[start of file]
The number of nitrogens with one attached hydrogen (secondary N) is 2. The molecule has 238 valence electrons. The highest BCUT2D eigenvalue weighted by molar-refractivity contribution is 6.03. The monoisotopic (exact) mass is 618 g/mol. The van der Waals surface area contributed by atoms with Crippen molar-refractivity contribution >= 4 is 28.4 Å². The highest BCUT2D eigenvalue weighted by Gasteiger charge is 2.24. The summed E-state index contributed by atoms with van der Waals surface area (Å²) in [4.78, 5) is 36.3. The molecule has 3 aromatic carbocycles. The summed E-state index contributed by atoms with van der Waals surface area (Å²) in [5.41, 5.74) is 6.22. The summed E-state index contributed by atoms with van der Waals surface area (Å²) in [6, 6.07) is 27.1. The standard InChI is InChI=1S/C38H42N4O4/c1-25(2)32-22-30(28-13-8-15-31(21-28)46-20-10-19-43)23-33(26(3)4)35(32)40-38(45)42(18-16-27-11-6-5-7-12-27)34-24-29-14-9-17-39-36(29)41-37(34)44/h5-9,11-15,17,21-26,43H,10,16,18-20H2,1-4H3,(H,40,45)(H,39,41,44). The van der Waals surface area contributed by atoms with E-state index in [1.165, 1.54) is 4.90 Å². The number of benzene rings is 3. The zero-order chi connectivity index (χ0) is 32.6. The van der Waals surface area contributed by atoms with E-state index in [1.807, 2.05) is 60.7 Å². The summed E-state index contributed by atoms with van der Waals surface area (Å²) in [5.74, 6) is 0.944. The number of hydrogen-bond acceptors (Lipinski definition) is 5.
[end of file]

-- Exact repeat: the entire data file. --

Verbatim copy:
The number of nitrogens with one attached hydrogen (secondary N) is 2. The molecule has 238 valence electrons. The highest BCUT2D eigenvalue weighted by molar-refractivity contribution is 6.03. The monoisotopic (exact) mass is 618 g/mol. The van der Waals surface area contributed by atoms with Crippen molar-refractivity contribution >= 4 is 28.4 Å². The highest BCUT2D eigenvalue weighted by Gasteiger charge is 2.24. The summed E-state index contributed by atoms with van der Waals surface area (Å²) in [4.78, 5) is 36.3. The molecule has 3 aromatic carbocycles. The summed E-state index contributed by atoms with van der Waals surface area (Å²) in [5.41, 5.74) is 6.22. The summed E-state index contributed by atoms with van der Waals surface area (Å²) in [6, 6.07) is 27.1. The standard InChI is InChI=1S/C38H42N4O4/c1-25(2)32-22-30(28-13-8-15-31(21-28)46-20-10-19-43)23-33(26(3)4)35(32)40-38(45)42(18-16-27-11-6-5-7-12-27)34-24-29-14-9-17-39-36(29)41-37(34)44/h5-9,11-15,17,21-26,43H,10,16,18-20H2,1-4H3,(H,40,45)(H,39,41,44). The van der Waals surface area contributed by atoms with E-state index in [1.165, 1.54) is 4.90 Å². The number of benzene rings is 3. The zero-order chi connectivity index (χ0) is 32.6. The van der Waals surface area contributed by atoms with E-state index in [1.807, 2.05) is 60.7 Å². The summed E-state index contributed by atoms with van der Waals surface area (Å²) in [5.74, 6) is 0.944. The number of hydrogen-bond acceptors (Lipinski definition) is 5.